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  5. "Benzinen er dyr i Danmark."

"Benzinen er dyr i Danmark."

Translation:Gasoline is expensive in Denmark.

December 17, 2014

24 Comments


https://www.duolingo.com/profile/LucaCollalti

But still cheaper than in Italy...


https://www.duolingo.com/profile/ilmolleggi

Lol, che tristezza! E paghiamo ancora la guerra coloniale in Libia...


https://www.duolingo.com/profile/Alexi3012

Can you not say "fuel"?


https://www.duolingo.com/profile/AnjaVibe

I believe that fuel = brændstof


https://www.duolingo.com/profile/Alexi3012

Thank you. I am German and we say "brennstoff" which is really close so you should be right :)


https://www.duolingo.com/profile/therealfajjy

depending on your english dialect, fuel is also the name for benzine, and gas means something else.


https://www.duolingo.com/profile/therealfajjy

fuel/petrol should be an accepted translation of benzine, as "gas" means something else in a lot of english dialects.


https://www.duolingo.com/profile/Steve20489

" Petrol is expensive in Denmark" is accepted.


https://www.duolingo.com/profile/AxelPutra

Benzinen is really similar with Bensin in Indonesian, guess this is dutch-influenced words then :/


https://www.duolingo.com/profile/joelmagoun

It originally comes from German, but calling petrol bensin/benzene is common in many languages. It's name derives from one of the components of gasoline.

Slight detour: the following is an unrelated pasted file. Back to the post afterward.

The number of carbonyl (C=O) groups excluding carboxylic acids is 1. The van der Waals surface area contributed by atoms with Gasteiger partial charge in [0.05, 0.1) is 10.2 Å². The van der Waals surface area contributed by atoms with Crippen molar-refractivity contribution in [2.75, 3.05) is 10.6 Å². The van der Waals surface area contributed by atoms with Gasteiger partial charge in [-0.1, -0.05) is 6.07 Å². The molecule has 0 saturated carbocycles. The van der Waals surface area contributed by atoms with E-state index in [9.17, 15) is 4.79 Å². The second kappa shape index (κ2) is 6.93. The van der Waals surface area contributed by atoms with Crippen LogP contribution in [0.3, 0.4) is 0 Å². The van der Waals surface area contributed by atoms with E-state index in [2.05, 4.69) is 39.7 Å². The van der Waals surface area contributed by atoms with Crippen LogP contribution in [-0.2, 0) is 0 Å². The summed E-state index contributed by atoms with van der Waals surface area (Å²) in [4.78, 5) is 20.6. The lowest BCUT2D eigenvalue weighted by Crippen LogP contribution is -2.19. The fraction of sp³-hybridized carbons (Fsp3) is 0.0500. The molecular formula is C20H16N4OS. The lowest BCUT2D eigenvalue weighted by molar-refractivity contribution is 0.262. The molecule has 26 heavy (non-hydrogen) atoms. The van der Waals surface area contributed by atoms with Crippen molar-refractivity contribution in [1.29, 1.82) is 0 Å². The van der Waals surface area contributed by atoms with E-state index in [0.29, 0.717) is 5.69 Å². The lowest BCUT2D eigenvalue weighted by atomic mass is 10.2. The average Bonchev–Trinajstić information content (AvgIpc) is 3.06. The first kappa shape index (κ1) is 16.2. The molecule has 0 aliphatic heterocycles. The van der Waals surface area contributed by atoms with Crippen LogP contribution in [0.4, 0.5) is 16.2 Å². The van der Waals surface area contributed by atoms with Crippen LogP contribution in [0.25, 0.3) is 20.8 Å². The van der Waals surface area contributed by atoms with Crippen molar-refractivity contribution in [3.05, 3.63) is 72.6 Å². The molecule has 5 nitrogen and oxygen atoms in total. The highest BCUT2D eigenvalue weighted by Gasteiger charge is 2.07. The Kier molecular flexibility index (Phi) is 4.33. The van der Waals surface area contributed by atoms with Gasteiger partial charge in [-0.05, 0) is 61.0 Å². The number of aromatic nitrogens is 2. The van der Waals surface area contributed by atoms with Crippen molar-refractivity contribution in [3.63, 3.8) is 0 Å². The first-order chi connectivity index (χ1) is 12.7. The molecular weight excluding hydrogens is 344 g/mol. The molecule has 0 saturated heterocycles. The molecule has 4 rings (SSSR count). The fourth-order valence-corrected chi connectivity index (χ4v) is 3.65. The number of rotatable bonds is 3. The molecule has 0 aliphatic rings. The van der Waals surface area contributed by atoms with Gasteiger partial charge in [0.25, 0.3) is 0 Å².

https://en.wikipedia.org/wiki/Benzene


https://www.duolingo.com/profile/YvonneJanssen

it is indeed benzine in dutch too


https://www.duolingo.com/profile/Mr.Keko

Benzina in Italian


https://www.duolingo.com/profile/ycUvuSap

Bensiini (casually bensa) in Finnish. A clear loan word.


https://www.duolingo.com/profile/DaveDansk

Shouldn't the English translation be "THE gasoline is expensive in Denmark?" If not, why not?


https://www.duolingo.com/profile/RyagonIV

Whenever you say "the [noun]" in English, you can ask "Which [noun]?" in turn. That means, objects with a definite article in front of it have to be one discrete object or one discrete portion (in case of mass nouns). But there isn't anything discrete about this sentence. It's just any arbitrary undefined amount of petrol.


https://www.duolingo.com/profile/christhroup

But "which petrol?" is a valid question in English. Eg "which petrol should I put in the car? Unleaded or 4-star?".

Obviously that implies "which KIND of petrol?" but that usage would be perfectly natural.

Likewise, I think "the petrol in Denmark" is perfectly natural because it implies a comparison with the petrol elsewhere. Eg "we were in Germany and Denmark; the petrol in Denmark was very expensive".


https://www.duolingo.com/profile/KOMAJABBYT

The question is, what isn't expensive in Denmark?


https://www.duolingo.com/profile/ycUvuSap

"Gasoline is an animal in Denmark." is technically correct, right?


https://www.duolingo.com/profile/joelmagoun

No, "an animal" would be "et dyr"


https://www.duolingo.com/profile/Mamemimomu73

Benzină in Romanian, benzin in Hungarian.


https://www.duolingo.com/profile/eileen877111

We call it petroleum in England


https://www.duolingo.com/profile/YuliGunn

I am British. I would never say gas for fuel (petrol or diesel)!!

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